By Lucia Mutikani
WASHINGTON (Reuters) – U.S. economic growth slowed less than previously reported in the fourth quarter as robust consumer spending provided a boost that was partially offset by the largest gain in imports in two years.
Gross domestic product increased at a 2.1 percent annualized rate instead of the previously reported 1.9 percent pace, the Commerce Department said on Thursday in its third GDP estimate for the period.
The economy grew at a 3.5 percent rate in the third quarter. Despite the upward revision to the fourth quarter, the economy grew only 1.6 percent for all of 2016, its worst performance since 2011, after expanding 2.6 percent in 2015.
There are signs that economic activity slowed further in the first quarter, with the trade deficit widening in January and both consumer and construction spending weakening.
With the labor market near full employment, the data likely understates the health of the economy – GDP also tends to be weaker in the first quarter because of calculation issues the government has acknowledged and is trying to resolve.
“Some of this softness is due to seasonal adjustment issues that will reverse later in the year,” said Gus Faucher, deputy chief economist at PNC Financial in Pittsburgh. “Consumer spending will lead growth thanks to higher incomes from more jobs and rising wages.”
The Atlanta Federal Reserve is forecasting GDP rising at a rate of 1.0 percent in the first quarter.
Though the moderate growth pace has been sufficient to lower unemployment, it is a challenge to President Donald Trump’s goal of boosting annual growth to 4 percent by slashing taxes, increasing infrastructure spending and cutting regulations.
The Trump administration has offered few details on its economic policies, but both business and consumer confidence have surged following the businessman-turned-politician’s electoral victory last November.
After last week’s failed attempt by Republicans in the U.S. House of Representatives to repeal the Obama administration’s 2010 healthcare law, economists say Trump faces a tough road ahead implementing his pro-growth agenda.
“The primary question is whether the next few years will resemble the last several years with growth of around 2 percent or whether better days lie ahead,” said Jim Baird, chief investment officer at Plante Moran Financial Advisors in Kalamazoo, Michigan.
The dollar <.DXY> was slightly stronger against a basket of currencies, while prices for U.S. Treasuries fell. U.S. stocks were trading higher. Economists polled by Reuters had expected fourth-quarter GDP would be revised up to a 2.0 percent rate.
TIGHTENING LABOR MARKET
The government also reported that corporate profits after tax with inventory valuation and capital consumption adjustments increased at an annual rate of 2.3 percent in the fourth quarter after rising at a 6.7 percent pace in the previous three months.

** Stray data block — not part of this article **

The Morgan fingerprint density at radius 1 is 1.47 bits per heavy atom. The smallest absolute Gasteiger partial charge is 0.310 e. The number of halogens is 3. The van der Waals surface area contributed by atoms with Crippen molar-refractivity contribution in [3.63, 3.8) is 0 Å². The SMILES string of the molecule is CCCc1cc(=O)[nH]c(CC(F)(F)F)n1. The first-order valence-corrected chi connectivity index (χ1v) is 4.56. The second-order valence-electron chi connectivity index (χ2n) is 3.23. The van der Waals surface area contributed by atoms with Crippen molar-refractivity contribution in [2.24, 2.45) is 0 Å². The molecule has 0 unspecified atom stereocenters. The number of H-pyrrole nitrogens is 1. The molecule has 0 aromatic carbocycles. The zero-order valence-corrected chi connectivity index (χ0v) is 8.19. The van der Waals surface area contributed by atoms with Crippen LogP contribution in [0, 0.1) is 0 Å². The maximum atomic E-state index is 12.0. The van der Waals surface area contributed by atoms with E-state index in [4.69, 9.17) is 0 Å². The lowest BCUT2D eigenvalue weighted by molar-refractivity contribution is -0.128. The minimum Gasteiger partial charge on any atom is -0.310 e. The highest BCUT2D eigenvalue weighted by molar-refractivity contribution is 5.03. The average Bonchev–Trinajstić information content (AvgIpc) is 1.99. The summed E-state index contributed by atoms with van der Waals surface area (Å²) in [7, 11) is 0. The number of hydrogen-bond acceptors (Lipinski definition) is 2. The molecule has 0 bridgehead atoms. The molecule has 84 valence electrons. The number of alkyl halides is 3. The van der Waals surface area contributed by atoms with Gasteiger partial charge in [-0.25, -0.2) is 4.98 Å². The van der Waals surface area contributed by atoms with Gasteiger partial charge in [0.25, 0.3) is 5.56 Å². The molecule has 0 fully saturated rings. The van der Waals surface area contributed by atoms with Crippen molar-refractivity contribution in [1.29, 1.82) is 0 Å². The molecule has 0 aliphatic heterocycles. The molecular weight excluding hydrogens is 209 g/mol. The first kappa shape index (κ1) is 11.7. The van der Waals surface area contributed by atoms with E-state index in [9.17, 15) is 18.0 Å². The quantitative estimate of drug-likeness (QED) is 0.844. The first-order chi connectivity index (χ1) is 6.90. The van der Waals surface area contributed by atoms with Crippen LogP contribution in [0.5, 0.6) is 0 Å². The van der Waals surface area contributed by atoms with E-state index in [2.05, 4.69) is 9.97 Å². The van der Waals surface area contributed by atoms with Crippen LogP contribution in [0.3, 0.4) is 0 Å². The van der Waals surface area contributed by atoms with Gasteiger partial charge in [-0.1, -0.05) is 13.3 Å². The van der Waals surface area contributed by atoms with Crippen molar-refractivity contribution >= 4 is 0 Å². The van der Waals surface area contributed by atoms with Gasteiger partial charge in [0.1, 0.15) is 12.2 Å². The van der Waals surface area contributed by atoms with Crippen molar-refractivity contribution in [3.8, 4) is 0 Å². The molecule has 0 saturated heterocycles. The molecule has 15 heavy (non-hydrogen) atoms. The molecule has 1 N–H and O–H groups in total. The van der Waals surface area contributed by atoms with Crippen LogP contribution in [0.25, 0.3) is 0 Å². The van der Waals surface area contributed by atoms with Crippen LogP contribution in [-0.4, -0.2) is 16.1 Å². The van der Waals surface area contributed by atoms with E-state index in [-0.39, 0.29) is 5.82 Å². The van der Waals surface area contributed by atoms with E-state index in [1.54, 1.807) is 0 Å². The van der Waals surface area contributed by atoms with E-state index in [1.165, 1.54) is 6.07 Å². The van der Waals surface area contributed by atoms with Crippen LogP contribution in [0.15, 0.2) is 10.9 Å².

Profits were held back by a $4.95 billion settlement between the U.S. subsidiary of Volkswagen AG <VOWG_p.DE> and the U.S. federal and state governments for violation of environmental regulations. As a result, the economy grew at only a 1.0 percent rate when measured from the income side, braking sharply from the 5.0 percent pace of growth in the third quarter.
Growth in consumer spending, which accounts for more than two-thirds of U.S. economic activity, was revised up to a 3.5 percent rate in the fourth quarter. It was previously reported to have risen at a 3.0 percent rate.
Consumer spending is being supported by a tightening labor market. A separate report from the Labor Department on Thursday showed initial claims for state unemployment benefits fell 3,000 to a seasonally adjusted 258,000 for the week ended March 25.
Claims have now been below 300,000, a threshold associated with a healthy labor market for 108 straight weeks. That is the longest stretch since 1970, when the labor market was smaller.
Domestic demand increased at a robust 3.4 percent rate in the fourth quarter, the fastest pace in two years.
Some of the increase in demand was satiated with imports, which increased at a 9.0 percent rate. That was the biggest rise since the fourth quarter of 2014 and was an upward revision from the 8.5 percent growth pace reported last month.
Exports fell more than previously estimated, leaving a trade deficit that subtracted 1.82 percentage point from GDP growth instead of the previously reported 1.70 percentage points.
Robust domestic demand and import growth meant stronger inventory investment than previously estimated. Businesses accumulated inventories at a rate of $49.6 billion in the last quarter, instead of the $46.2 billion reported last month.
Business investment was revised lower to reflect a more modest pace of spending on intellectual property, which increased at a 1.3 percent rate instead of the previously estimated 4.5 percent pace.
(Reporting by Lucia Mutikani; Editing by Paul Simao)